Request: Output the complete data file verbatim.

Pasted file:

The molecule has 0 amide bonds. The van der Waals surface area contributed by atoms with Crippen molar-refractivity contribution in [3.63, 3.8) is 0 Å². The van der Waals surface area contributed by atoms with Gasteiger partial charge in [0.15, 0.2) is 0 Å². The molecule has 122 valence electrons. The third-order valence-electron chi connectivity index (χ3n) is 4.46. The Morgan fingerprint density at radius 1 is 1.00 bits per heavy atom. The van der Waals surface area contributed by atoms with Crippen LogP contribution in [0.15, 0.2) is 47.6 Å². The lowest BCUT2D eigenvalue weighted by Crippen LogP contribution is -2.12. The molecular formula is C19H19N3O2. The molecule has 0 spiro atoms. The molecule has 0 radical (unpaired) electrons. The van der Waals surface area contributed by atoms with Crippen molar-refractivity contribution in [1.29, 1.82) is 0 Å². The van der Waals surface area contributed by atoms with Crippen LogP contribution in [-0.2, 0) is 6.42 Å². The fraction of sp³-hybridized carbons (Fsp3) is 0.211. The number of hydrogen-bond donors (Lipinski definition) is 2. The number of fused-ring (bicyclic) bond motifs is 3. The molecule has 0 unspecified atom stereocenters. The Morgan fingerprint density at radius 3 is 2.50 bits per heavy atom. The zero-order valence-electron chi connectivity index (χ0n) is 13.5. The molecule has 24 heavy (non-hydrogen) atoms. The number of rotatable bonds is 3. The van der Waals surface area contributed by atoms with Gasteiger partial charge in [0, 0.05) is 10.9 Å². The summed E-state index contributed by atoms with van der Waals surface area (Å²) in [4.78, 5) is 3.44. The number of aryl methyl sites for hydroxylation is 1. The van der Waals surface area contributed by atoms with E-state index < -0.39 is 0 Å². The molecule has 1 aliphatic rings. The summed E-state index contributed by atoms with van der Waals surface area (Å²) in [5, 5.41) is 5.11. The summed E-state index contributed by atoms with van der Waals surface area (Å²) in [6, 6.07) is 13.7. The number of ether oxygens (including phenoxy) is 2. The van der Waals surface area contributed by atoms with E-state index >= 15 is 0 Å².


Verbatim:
The molecule has 0 amide bonds. The van der Waals surface area contributed by atoms with Crippen molar-refractivity contribution in [3.63, 3.8) is 0 Å². The van der Waals surface area contributed by atoms with Gasteiger partial charge in [0.15, 0.2) is 0 Å². The molecule has 122 valence electrons. The third-order valence-electron chi connectivity index (χ3n) is 4.46. The Morgan fingerprint density at radius 1 is 1.00 bits per heavy atom. The van der Waals surface area contributed by atoms with Crippen LogP contribution in [0.15, 0.2) is 47.6 Å². The lowest BCUT2D eigenvalue weighted by Crippen LogP contribution is -2.12. The molecular formula is C19H19N3O2. The molecule has 0 spiro atoms. The molecule has 0 radical (unpaired) electrons. The van der Waals surface area contributed by atoms with Crippen molar-refractivity contribution in [1.29, 1.82) is 0 Å². The van der Waals surface area contributed by atoms with Crippen LogP contribution in [-0.2, 0) is 6.42 Å². The fraction of sp³-hybridized carbons (Fsp3) is 0.211. The number of hydrogen-bond donors (Lipinski definition) is 2. The number of fused-ring (bicyclic) bond motifs is 3. The molecule has 0 unspecified atom stereocenters. The Morgan fingerprint density at radius 3 is 2.50 bits per heavy atom. The zero-order valence-electron chi connectivity index (χ0n) is 13.5. The molecule has 24 heavy (non-hydrogen) atoms. The number of rotatable bonds is 3. The van der Waals surface area contributed by atoms with Gasteiger partial charge in [0, 0.05) is 10.9 Å². The summed E-state index contributed by atoms with van der Waals surface area (Å²) in [4.78, 5) is 3.44. The number of aryl methyl sites for hydroxylation is 1. The van der Waals surface area contributed by atoms with E-state index < -0.39 is 0 Å². The molecule has 1 aliphatic rings. The summed E-state index contributed by atoms with van der Waals surface area (Å²) in [5, 5.41) is 5.11. The summed E-state index contributed by atoms with van der Waals surface area (Å²) in [6, 6.07) is 13.7. The number of ether oxygens (including phenoxy) is 2. The van der Waals surface area contributed by atoms with E-state index >= 15 is 0 Å².